Last week's cool, wet weather statewide kept farmers from doing any fieldwork. Farmers are anxious about the soggy spring and the delay for the start of corn planting.
If you like to get started planting by April 15 to 20, is that the ideal date? Not if soil conditions are too wet and too cold to plant. There's still time to plant corn without losing yield potential, says Iowa State University Extension corn agronomist Roger Elmore.
"In Iowa, historically, we've never had more than 6% of the state's corn planted by April 15," he notes. "Normally, we run 0% to 3% of the corn acreage planted at that point. In 2005, we had 6% planted by April 15." He adds, "If you look at corn yield responses in our ISU studies, planting early doesn't really increase yields compared to planting a few weeks later. In fact, we can go until about May 10 before we start reducing yield potential on corn in Iowa."
Corn rooting problems hurt yield
"Don't mud it in," says Elmore. "The worst case is to plant a lot of acres when it's cold and wet. You'll end up with rooting problems on those seedlings; poor root distribution, rootless corn, sidewall compaction, etc. That results in more plant-to-plant variability. Plant-to-plant variability reduces yield potential."
Watch the weather forecast if you are looking at planting early. Another possible situation you want to avoid is planting corn in warm conditions if you know the weather is going to turn cold within a week. Elmore says that's worse than planting when it is slightly cold and you know the weather is going to warm up within a week.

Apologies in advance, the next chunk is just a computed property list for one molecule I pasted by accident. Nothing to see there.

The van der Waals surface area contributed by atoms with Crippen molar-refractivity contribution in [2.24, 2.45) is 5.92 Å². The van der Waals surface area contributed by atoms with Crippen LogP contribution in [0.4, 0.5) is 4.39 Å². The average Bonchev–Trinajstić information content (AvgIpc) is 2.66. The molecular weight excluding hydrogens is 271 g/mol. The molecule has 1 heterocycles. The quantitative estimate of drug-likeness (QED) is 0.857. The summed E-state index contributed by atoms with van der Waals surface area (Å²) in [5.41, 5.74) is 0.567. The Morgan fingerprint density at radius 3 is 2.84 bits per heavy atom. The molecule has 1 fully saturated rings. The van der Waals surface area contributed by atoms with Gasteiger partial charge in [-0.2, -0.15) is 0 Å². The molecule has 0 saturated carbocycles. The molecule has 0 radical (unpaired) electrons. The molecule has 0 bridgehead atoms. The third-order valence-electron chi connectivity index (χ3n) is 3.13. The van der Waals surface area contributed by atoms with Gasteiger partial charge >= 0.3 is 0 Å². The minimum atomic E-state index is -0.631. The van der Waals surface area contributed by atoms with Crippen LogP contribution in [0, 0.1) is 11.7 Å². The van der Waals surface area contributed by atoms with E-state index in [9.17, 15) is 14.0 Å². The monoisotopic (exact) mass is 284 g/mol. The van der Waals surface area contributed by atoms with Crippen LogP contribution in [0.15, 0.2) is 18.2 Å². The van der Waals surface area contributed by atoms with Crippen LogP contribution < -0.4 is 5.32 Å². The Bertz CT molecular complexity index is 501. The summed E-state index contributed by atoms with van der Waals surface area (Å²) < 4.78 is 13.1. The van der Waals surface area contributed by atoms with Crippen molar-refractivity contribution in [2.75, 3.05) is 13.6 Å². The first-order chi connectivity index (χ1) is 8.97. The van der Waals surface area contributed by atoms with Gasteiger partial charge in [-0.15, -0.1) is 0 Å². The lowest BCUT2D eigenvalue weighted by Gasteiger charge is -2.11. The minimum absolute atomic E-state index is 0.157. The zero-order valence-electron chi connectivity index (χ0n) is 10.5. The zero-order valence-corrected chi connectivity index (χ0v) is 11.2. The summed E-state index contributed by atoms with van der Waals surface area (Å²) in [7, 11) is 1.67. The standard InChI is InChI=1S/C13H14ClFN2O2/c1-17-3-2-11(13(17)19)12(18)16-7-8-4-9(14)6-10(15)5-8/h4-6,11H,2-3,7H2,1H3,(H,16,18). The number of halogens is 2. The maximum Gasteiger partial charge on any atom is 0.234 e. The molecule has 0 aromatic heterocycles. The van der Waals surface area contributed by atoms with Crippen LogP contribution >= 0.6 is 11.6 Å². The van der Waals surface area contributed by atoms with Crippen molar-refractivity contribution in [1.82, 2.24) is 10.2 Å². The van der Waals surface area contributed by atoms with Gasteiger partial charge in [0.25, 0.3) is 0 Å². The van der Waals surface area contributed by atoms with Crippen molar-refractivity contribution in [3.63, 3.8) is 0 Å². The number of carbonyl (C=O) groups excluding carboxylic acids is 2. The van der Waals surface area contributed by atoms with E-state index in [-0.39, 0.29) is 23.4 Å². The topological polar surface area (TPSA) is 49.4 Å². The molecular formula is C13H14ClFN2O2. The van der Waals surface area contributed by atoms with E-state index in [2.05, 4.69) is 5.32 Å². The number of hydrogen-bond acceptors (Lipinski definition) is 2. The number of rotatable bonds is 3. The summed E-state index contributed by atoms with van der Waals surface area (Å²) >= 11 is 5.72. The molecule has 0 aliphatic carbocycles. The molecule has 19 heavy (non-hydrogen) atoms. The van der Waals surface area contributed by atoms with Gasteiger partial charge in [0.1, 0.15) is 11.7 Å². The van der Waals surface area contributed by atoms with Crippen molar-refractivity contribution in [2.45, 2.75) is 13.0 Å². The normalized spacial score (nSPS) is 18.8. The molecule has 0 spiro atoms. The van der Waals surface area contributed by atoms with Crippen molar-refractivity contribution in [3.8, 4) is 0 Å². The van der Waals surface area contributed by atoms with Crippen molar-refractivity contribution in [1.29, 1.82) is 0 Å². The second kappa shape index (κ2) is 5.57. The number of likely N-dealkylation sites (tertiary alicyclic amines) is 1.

"In other words, the soil temperature at planting depth has to be on a positive upward trend to get the corn really up and growing well," notes Elmore.
Take a cue from corn yield contest winners and what they do to get their corn up and off to a fast start. "They do all the little things it takes to get a good uniform stand of corn," notes Elmore. "One thing that seems to be consistent with getting high corn yields, and I'm convinced of this when I walk fields and look at the stands each year, is that every plant needs to look like every plant. Good uniformity of stands is what you need."
Need uniformity of growth stages
It is important that the corn plants in a field are uniform in terms of growth stages. They should all be in the three-leaf stage, for example. Or they are all at 10th leaf stage simultaneously.
"If the growth stages aren't uniform, the plant that is behind ends up acting like a weed, using moisture and nutrients and competing with the other corn plants," he explains. "If you have a two-leaf difference in half the plants out there, for example, that's about a 6% yield loss. With today's high corn yields and high prices, 6% is a big number."
Farmers can't control Mother Nature but they can control their planting management. That means farmers should be looking at the right timing for planting and being ready to plant when soils are warming up and conditions are improving.
"If you had a perfect week to plant corn in terms of timing, and if soil conditions are favorable, it would be the last week of April," observes Elmore. "Of course if you have a lot of acres to plant, you have to start planting earlier and you'll likely have to go later than the last week of April, but the main point is, you don't want to mud the crop in. A good goal in Iowa is to try to finish corn planting by May 10."